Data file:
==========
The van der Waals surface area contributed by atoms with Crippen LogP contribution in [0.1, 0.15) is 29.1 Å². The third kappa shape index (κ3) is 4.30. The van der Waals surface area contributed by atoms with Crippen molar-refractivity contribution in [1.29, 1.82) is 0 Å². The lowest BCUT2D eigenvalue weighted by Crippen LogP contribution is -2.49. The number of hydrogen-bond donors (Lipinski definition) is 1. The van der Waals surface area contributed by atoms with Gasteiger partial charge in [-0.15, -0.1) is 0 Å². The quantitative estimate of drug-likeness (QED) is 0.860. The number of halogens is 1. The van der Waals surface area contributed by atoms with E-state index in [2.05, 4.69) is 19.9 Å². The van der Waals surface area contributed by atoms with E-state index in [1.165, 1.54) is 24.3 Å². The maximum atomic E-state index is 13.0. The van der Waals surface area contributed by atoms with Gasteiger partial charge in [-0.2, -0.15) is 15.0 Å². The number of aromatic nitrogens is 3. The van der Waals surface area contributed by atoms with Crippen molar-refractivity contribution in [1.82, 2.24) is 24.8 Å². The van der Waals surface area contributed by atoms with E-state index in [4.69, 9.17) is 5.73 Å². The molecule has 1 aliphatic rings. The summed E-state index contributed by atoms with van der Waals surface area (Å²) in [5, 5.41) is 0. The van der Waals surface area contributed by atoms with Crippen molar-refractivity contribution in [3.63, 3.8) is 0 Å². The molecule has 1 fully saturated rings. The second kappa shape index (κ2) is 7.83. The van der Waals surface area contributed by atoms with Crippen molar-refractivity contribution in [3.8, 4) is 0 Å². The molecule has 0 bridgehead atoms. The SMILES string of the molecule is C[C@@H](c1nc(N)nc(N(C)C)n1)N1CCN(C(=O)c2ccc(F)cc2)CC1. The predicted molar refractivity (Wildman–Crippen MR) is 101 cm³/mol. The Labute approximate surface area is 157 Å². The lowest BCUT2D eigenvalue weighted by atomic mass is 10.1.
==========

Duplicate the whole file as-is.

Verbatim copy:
The van der Waals surface area contributed by atoms with Crippen LogP contribution in [0.1, 0.15) is 29.1 Å². The third kappa shape index (κ3) is 4.30. The van der Waals surface area contributed by atoms with Crippen molar-refractivity contribution in [1.29, 1.82) is 0 Å². The lowest BCUT2D eigenvalue weighted by Crippen LogP contribution is -2.49. The number of hydrogen-bond donors (Lipinski definition) is 1. The van der Waals surface area contributed by atoms with Gasteiger partial charge in [-0.15, -0.1) is 0 Å². The quantitative estimate of drug-likeness (QED) is 0.860. The number of halogens is 1. The van der Waals surface area contributed by atoms with E-state index in [2.05, 4.69) is 19.9 Å². The van der Waals surface area contributed by atoms with E-state index in [1.165, 1.54) is 24.3 Å². The maximum atomic E-state index is 13.0. The van der Waals surface area contributed by atoms with Gasteiger partial charge in [-0.2, -0.15) is 15.0 Å². The number of aromatic nitrogens is 3. The van der Waals surface area contributed by atoms with Crippen molar-refractivity contribution in [1.82, 2.24) is 24.8 Å². The van der Waals surface area contributed by atoms with E-state index in [4.69, 9.17) is 5.73 Å². The molecule has 1 aliphatic rings. The summed E-state index contributed by atoms with van der Waals surface area (Å²) in [5, 5.41) is 0. The van der Waals surface area contributed by atoms with Crippen molar-refractivity contribution in [3.63, 3.8) is 0 Å². The molecule has 1 fully saturated rings. The second kappa shape index (κ2) is 7.83. The van der Waals surface area contributed by atoms with Crippen molar-refractivity contribution in [3.8, 4) is 0 Å². The molecule has 0 bridgehead atoms. The SMILES string of the molecule is C[C@@H](c1nc(N)nc(N(C)C)n1)N1CCN(C(=O)c2ccc(F)cc2)CC1. The predicted molar refractivity (Wildman–Crippen MR) is 101 cm³/mol. The Labute approximate surface area is 157 Å². The lowest BCUT2D eigenvalue weighted by atomic mass is 10.1.